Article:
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'Bring people together for social benefits'

People should be brought to the centre stage to deliver more environmental and social benefits, says an EU-funded project.

Local communities and landowners worked together in the WILD project to understand and get involved in the management of local watercourses

One of the key recommendations coming out of a recently completed EU funded project is a new approach that would bring the social dimension – people – to the centre stage to deliver more environmental and social benefits.

The project findings also recommend promoting cooperative ways of working.

These included a greater commitment to help actors on the ground develop a collective, multi-actor, approach, that builds on the engagement and commitment of farmers and foresters.

In addition, a more flexible and joined up use of the policy mix, better adapted to local needs is required, which needs a local translation of national and EU rules so that there is a focus on results rather than compliance.

The project, PEGAGUS – an acronym for ‘Public Ecosystem Goods And Services from land management: Unlocking the Synergies’ – investigated the provision of public goods and ecosystem services from agriculture and forestry.

It undertook 34 case studies, each of which used a different approach to unlock the connections between economic and environmental benefits for society.

One of the key case studies involved the WILD project (Water with Integrated Local Delivery), for which the CCRI was part of a partnership that brought about environmental improvements to the rivers and other watercourses of the Cotswold Water Park.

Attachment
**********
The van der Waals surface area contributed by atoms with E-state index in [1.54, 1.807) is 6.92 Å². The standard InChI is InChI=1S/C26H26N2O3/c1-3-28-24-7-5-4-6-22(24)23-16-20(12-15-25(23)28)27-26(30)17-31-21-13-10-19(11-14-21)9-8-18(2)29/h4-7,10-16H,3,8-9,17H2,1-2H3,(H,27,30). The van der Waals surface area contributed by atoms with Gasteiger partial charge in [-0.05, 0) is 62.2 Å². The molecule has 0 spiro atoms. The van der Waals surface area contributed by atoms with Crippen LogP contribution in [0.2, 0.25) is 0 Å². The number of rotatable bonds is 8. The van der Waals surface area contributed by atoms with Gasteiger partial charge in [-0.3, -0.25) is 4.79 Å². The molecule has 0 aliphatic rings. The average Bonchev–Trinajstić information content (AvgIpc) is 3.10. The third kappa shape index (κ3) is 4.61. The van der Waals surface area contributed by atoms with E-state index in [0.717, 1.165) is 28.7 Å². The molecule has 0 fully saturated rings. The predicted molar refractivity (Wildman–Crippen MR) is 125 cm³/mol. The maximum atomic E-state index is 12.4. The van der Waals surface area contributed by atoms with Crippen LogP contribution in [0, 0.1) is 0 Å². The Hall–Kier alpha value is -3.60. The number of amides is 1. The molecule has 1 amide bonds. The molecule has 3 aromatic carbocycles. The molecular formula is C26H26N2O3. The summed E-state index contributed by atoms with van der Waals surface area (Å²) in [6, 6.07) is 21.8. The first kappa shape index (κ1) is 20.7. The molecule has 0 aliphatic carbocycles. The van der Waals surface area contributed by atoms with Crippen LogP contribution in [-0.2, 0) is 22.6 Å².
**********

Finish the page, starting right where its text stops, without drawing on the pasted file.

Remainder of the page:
This brought  local communities and landowners together in understanding and getting involved in the management of local watercourses.

With input from the farmers, landowners and the local community, it also devised and delivered a plan of enhancements over a three-year period aimed at improving water quality and the infrastructure surrounding the management of water flows.

Chris Short, of the University of Gloucestershire, worked on the WILD project and case study,.

He said: “The research revealed what can be done in terms of people from the local level to national organisations, working together to deliver the quality environment that society needs.

"It showed that there is a role for everyone and that words can translate into actions that make a real difference. This is an excellent example of local integrated delivery as referred to in the Government’s 25 Year Environment plan.”

The PEGASUS project also developed a Toolkit for Practitioners, which provides guidance and useful tips to stakeholders wishing to be involved in a collective action to enhance the provision of environmental and social benefits from agriculture and/or forestry.

For more details, click here.

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